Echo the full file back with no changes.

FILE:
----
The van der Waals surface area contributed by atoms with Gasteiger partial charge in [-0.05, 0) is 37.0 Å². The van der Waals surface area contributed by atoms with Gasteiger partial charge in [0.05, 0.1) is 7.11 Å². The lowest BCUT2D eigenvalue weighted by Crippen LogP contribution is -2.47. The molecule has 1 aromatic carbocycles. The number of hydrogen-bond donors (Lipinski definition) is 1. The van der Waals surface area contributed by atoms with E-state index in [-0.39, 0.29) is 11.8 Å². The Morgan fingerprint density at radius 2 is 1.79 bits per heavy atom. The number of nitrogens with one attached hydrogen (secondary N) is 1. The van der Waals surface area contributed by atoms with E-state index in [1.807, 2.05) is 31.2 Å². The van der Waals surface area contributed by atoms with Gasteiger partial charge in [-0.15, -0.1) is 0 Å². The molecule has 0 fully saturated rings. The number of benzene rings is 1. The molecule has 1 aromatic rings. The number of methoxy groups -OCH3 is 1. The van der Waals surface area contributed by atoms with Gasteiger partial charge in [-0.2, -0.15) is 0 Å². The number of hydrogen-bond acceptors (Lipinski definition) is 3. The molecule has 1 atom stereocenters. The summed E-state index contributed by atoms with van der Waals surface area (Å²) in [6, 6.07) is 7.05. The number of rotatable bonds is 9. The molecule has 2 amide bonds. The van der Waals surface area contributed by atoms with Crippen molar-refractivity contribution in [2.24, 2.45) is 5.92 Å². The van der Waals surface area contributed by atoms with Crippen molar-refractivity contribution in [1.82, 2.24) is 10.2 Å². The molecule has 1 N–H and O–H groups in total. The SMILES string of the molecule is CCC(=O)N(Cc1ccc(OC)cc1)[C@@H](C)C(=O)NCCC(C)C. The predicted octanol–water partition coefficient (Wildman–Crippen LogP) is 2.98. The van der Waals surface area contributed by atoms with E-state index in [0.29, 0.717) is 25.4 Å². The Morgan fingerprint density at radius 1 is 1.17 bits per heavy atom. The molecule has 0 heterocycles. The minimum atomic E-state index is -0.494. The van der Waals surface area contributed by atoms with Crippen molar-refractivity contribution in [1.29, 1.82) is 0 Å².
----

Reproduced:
The van der Waals surface area contributed by atoms with Gasteiger partial charge in [-0.05, 0) is 37.0 Å². The van der Waals surface area contributed by atoms with Gasteiger partial charge in [0.05, 0.1) is 7.11 Å². The lowest BCUT2D eigenvalue weighted by Crippen LogP contribution is -2.47. The molecule has 1 aromatic carbocycles. The number of hydrogen-bond donors (Lipinski definition) is 1. The van der Waals surface area contributed by atoms with E-state index in [-0.39, 0.29) is 11.8 Å². The Morgan fingerprint density at radius 2 is 1.79 bits per heavy atom. The number of nitrogens with one attached hydrogen (secondary N) is 1. The van der Waals surface area contributed by atoms with E-state index in [1.807, 2.05) is 31.2 Å². The van der Waals surface area contributed by atoms with Gasteiger partial charge in [-0.15, -0.1) is 0 Å². The molecule has 0 fully saturated rings. The number of benzene rings is 1. The molecule has 1 aromatic rings. The number of methoxy groups -OCH3 is 1. The van der Waals surface area contributed by atoms with Gasteiger partial charge in [-0.2, -0.15) is 0 Å². The number of hydrogen-bond acceptors (Lipinski definition) is 3. The molecule has 1 atom stereocenters. The summed E-state index contributed by atoms with van der Waals surface area (Å²) in [6, 6.07) is 7.05. The number of rotatable bonds is 9. The molecule has 2 amide bonds. The van der Waals surface area contributed by atoms with Crippen molar-refractivity contribution in [2.24, 2.45) is 5.92 Å². The van der Waals surface area contributed by atoms with Crippen molar-refractivity contribution in [1.82, 2.24) is 10.2 Å². The molecule has 1 N–H and O–H groups in total. The SMILES string of the molecule is CCC(=O)N(Cc1ccc(OC)cc1)[C@@H](C)C(=O)NCCC(C)C. The predicted octanol–water partition coefficient (Wildman–Crippen LogP) is 2.98. The van der Waals surface area contributed by atoms with E-state index in [0.29, 0.717) is 25.4 Å². The Morgan fingerprint density at radius 1 is 1.17 bits per heavy atom. The molecule has 0 heterocycles. The minimum atomic E-state index is -0.494. The van der Waals surface area contributed by atoms with Crippen molar-refractivity contribution in [1.29, 1.82) is 0 Å².